Article Date: 4/1/2003

contact lens management
Beyond Monovision
Unilens has an answer for your astigmatic presbyopes.
BY ARNOLD BIERMAN, O.D., F.A.A.O.

As the presbyopic population increases, a greater number of these patients make their way into our offices. They complain about taking off their glasses or tilting their head to read or see a computer screen. If you've heard these complaints before, multifocal contacts could be your best option, with early and moderate presbyopes obviously the preferred candidates. When dealing with an "aging" population, it is always nice to provide a patient with a means of feeling younger, so we always suggest a contact lens trial. Our explanation is simple: "Look up, down or straight ahead and comfortably do everything you have been accustomed to over the years." No patient ever objects to this.

Many choose GPs

Although the majority of our patients select soft multifocal contact lenses, many choose gas permeables -- obviously for astigmatism, but also when very crisp distance acuity is important. Fully a third of our presbyopes have enough astigmatism to make them poor candidates for a soft multifocal contact lens.

The GP design preferred in our practice for early presbyopes (generally those requiring add power of +1.50D or less) is the Unilens RGP. When demand for near is greater or for presbyopes requiring an add up to +2.50D, we use the Unilens RGP Plus. Both are back-asphere designs that form multiple focal points on the retina and allow the brain to select a light source from any given distance. This eliminates moving the eye or head to adjust to various visual conditions.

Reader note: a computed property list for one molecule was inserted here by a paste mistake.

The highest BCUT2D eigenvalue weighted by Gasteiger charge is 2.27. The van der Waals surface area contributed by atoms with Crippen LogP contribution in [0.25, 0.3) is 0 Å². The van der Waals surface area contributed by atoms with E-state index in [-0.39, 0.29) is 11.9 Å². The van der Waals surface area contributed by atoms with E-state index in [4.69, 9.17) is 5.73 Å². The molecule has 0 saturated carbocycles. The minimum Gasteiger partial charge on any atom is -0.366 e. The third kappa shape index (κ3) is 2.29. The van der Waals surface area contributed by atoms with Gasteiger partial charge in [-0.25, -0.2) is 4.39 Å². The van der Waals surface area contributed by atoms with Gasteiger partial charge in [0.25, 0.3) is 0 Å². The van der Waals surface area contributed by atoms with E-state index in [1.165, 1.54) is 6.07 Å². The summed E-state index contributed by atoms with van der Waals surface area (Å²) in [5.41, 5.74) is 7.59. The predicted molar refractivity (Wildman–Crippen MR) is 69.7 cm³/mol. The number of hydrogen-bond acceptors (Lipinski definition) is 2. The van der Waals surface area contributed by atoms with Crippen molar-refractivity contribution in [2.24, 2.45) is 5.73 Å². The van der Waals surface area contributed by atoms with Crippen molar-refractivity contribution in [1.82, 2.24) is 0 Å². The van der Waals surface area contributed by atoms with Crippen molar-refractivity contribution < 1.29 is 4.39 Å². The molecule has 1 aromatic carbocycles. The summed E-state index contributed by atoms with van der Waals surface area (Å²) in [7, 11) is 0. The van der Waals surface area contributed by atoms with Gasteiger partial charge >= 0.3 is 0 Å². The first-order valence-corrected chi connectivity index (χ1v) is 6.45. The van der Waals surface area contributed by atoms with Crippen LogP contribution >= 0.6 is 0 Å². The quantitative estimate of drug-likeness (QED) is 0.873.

The Unilens offers flexibility

These lenses offer several diameters and a wide range of base curves to provide all the options we require to maximize the fit. It's easy to go larger, smaller, flatter or tighter and still achieve an optimum fit. If comfort is an issue, Unilens also offers this asphere in a thin version under the QuantumThin brand. Recently, the company introduced the CV Front Aspheric Multifocal, a new design with a spherical base curve and front asphere for easier fitting and avoidance of corneal molding.

Getting a good fit

The key to fitting a GP multifocal is obtaining good centration and optimal lens movement. This is a requirement for good acuity at both distance and near. Patient selection is also very important. Look for a high level of motivation, habitual distance Rx of + 0.75D or greater and corneal astigmatism not exceeding -2.50D x 180 and -0.75D x 090. Corneal astigmatism requires a steeper lens and more minus power. Your lab will provide easy guidelines to calculate a cylinder adjustment as well as base curve selection.

An over-refraction is valid only if the lens centers well with mid-peripheral alignment and slight central pooling. Adjust distance acuity monocularly using hand-held lenses in 0.25D steps, and then recheck binocularly in 0.25 steps to 20/20. With distance over-refraction in place, check near acuity. If improvement is required, add +0.25D to the non-dominant eye. After you've worked with the lens a few times, you'll see the relative ease with which you can fit this type. We are very pleased with it. Most labs offer excellent warranty plans that allow multiple lens changes and/or cancellation of the patient without financial risk.

Expand patients' horizons

It never ceases to amaze me that so many patients aren't aware of bifocal or multifocal contact lenses, yet have heard about monovision as an alternative for early presbyopia. In our practice, we prefer to offer a full range of vision in both eyes and use monovision only as a last alternative. It's a real joy when good binocular near and distance acuity have been achieved. With presbyopia now the largest segment of your patient population, consider offering GP multifocals as an equally important alternative to soft bifocals or monovision.

DR. BIERMAN IS IN PRIVATE PRACTICE IN LANSDALE, PA.

 


Optometric Management, Issue: April 2003